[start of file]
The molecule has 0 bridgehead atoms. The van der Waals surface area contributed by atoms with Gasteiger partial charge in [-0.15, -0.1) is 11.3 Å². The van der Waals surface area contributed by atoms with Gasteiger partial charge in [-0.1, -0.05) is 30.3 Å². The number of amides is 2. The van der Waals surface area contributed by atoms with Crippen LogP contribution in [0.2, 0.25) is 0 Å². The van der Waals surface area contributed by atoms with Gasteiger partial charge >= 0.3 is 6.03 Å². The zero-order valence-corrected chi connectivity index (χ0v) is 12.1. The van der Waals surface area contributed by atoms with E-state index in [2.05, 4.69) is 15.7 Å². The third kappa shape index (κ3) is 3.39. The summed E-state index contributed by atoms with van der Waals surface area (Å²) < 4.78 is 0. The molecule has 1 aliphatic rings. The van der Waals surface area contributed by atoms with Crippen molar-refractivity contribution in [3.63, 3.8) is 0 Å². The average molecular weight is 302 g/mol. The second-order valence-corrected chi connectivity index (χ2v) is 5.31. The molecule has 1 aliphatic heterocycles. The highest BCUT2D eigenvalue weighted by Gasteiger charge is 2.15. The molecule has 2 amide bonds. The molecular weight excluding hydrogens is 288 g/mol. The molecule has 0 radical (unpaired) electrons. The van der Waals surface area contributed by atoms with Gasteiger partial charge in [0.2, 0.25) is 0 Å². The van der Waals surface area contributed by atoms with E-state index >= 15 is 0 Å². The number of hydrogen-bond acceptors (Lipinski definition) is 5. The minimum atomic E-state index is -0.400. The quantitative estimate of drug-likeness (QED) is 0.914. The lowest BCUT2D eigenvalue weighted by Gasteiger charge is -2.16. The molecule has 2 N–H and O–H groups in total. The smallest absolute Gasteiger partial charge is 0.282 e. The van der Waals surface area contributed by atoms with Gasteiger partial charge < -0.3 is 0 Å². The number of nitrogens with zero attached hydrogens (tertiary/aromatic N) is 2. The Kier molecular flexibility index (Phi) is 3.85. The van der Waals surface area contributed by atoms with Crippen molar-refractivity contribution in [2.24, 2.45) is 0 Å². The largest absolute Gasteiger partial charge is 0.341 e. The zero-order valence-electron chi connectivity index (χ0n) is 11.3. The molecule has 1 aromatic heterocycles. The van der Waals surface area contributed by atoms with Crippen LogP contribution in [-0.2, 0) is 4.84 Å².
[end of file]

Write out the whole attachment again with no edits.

The molecule has 0 bridgehead atoms. The van der Waals surface area contributed by atoms with Gasteiger partial charge in [-0.15, -0.1) is 11.3 Å². The van der Waals surface area contributed by atoms with Gasteiger partial charge in [-0.1, -0.05) is 30.3 Å². The number of amides is 2. The van der Waals surface area contributed by atoms with Crippen LogP contribution in [0.2, 0.25) is 0 Å². The van der Waals surface area contributed by atoms with Gasteiger partial charge >= 0.3 is 6.03 Å². The zero-order valence-corrected chi connectivity index (χ0v) is 12.1. The van der Waals surface area contributed by atoms with E-state index in [2.05, 4.69) is 15.7 Å². The third kappa shape index (κ3) is 3.39. The summed E-state index contributed by atoms with van der Waals surface area (Å²) < 4.78 is 0. The molecule has 1 aliphatic rings. The van der Waals surface area contributed by atoms with Crippen molar-refractivity contribution in [3.63, 3.8) is 0 Å². The average molecular weight is 302 g/mol. The second-order valence-corrected chi connectivity index (χ2v) is 5.31. The molecule has 1 aliphatic heterocycles. The highest BCUT2D eigenvalue weighted by Gasteiger charge is 2.15. The molecule has 2 amide bonds. The molecular weight excluding hydrogens is 288 g/mol. The molecule has 0 radical (unpaired) electrons. The van der Waals surface area contributed by atoms with Gasteiger partial charge in [0.2, 0.25) is 0 Å². The van der Waals surface area contributed by atoms with E-state index >= 15 is 0 Å². The number of hydrogen-bond acceptors (Lipinski definition) is 5. The minimum atomic E-state index is -0.400. The quantitative estimate of drug-likeness (QED) is 0.914. The lowest BCUT2D eigenvalue weighted by Gasteiger charge is -2.16. The molecule has 2 N–H and O–H groups in total. The smallest absolute Gasteiger partial charge is 0.282 e. The van der Waals surface area contributed by atoms with Gasteiger partial charge < -0.3 is 0 Å². The number of nitrogens with zero attached hydrogens (tertiary/aromatic N) is 2. The Kier molecular flexibility index (Phi) is 3.85. The van der Waals surface area contributed by atoms with Crippen molar-refractivity contribution in [2.24, 2.45) is 0 Å². The largest absolute Gasteiger partial charge is 0.341 e. The zero-order valence-electron chi connectivity index (χ0n) is 11.3. The molecule has 1 aromatic heterocycles. The van der Waals surface area contributed by atoms with Crippen LogP contribution in [-0.2, 0) is 4.84 Å².